Thursday, November 13, 2008

The BFA Critique

last evening's BFA critique raised some interesting points about how we each perceive CREATIVITY.  It was during the discussion of Ben's work when Nate stated that Ben's sculptural pieces were allowing him to "exercise his creativity", thus relegating his functional work to something perhaps less creative.  Rob then interjected distinctions between "producing" brochures in graphic design and images "created" in more traditional studio practice.  Forgive me, Nate and Rob, if I've mischaracterized your comments, but the gist of those thoughts was on some level a bit disconcerting.  It made me realize that we don't spend enough time looking at or thinking about creativity, about the nature of it and how it impacts and influences how we live.

Creativity is a way of both thinking and behaving with both subjectivity and objectivity.  It's a combination of feeling and knowing between what we sense and what we know.  When we're aware of both, when we embrace both, there is a sense of wholeness. Of course I don't think it's possible to have a perfect balance of both, and it's that imbalance that makes us unique to each other.

Our society, in general, is either subjective or objective; in fact, that split kind of typifies the individuals of our society.  The objective person is a knower after the fact, the one who kind of senses the situation and then makes a determination based on that experience. The subjective person is sort of a here and now type, savoring the sensory experience and caring little for the conclusion.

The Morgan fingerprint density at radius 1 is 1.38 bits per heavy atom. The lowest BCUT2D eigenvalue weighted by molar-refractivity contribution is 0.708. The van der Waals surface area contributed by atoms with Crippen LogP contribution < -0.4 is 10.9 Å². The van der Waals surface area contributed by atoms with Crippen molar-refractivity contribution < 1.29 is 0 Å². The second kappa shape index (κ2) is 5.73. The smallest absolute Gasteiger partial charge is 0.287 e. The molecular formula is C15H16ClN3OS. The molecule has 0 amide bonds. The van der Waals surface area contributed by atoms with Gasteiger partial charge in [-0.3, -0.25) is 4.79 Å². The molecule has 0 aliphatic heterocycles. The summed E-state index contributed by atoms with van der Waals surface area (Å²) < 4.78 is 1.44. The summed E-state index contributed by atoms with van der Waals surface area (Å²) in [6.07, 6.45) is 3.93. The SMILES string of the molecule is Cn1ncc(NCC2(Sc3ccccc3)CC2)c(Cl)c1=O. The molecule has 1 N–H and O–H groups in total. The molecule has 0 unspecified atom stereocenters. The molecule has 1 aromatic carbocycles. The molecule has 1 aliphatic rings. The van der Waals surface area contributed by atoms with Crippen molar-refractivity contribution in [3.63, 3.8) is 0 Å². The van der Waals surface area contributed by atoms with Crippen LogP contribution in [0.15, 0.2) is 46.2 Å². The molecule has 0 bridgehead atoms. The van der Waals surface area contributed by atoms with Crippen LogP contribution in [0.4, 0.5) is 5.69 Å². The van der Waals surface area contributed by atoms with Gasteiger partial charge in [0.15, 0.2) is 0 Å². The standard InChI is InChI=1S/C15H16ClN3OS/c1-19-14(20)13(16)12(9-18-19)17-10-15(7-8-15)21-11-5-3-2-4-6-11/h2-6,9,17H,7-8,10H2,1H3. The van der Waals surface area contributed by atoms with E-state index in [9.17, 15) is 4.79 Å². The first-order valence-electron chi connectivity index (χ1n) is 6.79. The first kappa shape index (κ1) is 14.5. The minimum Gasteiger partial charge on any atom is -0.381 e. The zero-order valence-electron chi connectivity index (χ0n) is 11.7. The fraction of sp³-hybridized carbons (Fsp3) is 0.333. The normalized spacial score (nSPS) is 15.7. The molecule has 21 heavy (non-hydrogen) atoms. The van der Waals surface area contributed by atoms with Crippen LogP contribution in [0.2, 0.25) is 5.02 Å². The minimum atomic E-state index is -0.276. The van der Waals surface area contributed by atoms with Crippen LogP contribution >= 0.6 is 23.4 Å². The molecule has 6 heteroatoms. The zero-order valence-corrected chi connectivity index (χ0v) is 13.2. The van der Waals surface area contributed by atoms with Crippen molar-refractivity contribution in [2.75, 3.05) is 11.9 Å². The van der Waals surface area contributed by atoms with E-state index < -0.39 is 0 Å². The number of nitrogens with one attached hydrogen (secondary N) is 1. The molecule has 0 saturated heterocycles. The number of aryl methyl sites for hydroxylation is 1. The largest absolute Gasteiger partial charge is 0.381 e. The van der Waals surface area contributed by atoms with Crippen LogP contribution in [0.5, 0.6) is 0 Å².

When we combine the two, as I hope we all do, we gain more than both.  We have a more natural conscious balance between extremes. It allows us to see ourselves from a more unique perspective and our wholeness becomes more apparent, more palpable.  We can lead and follow, we can determine our goal and go toward it - - we can design the stimulus and experience the response.

Creativity is expressed in so many ways, infinite ways.  Such as designing a brochure, or throwing, glazing, and firing a mug or a platter.  Creativity has been expressed it the chairs we sit in, the benches we sit on, the orange tables in the studios, the colors of our walls, the patterns in the carpeting, where the little trees have been planted out by the 'lodges', the way we install exhibitions in the gallery, even how we light those exhibitions, and on and on.  I even get creative when I cook, sometimes when I shave.  When we each have an idea that we want realized, we're being creative.  Sometimes our creative solutions may not be as strong as we'd like, but they're still our creative solutions; we're exercising our CREATIVITY.

Wednesday, November 12, 2008

Wednesday's Solarday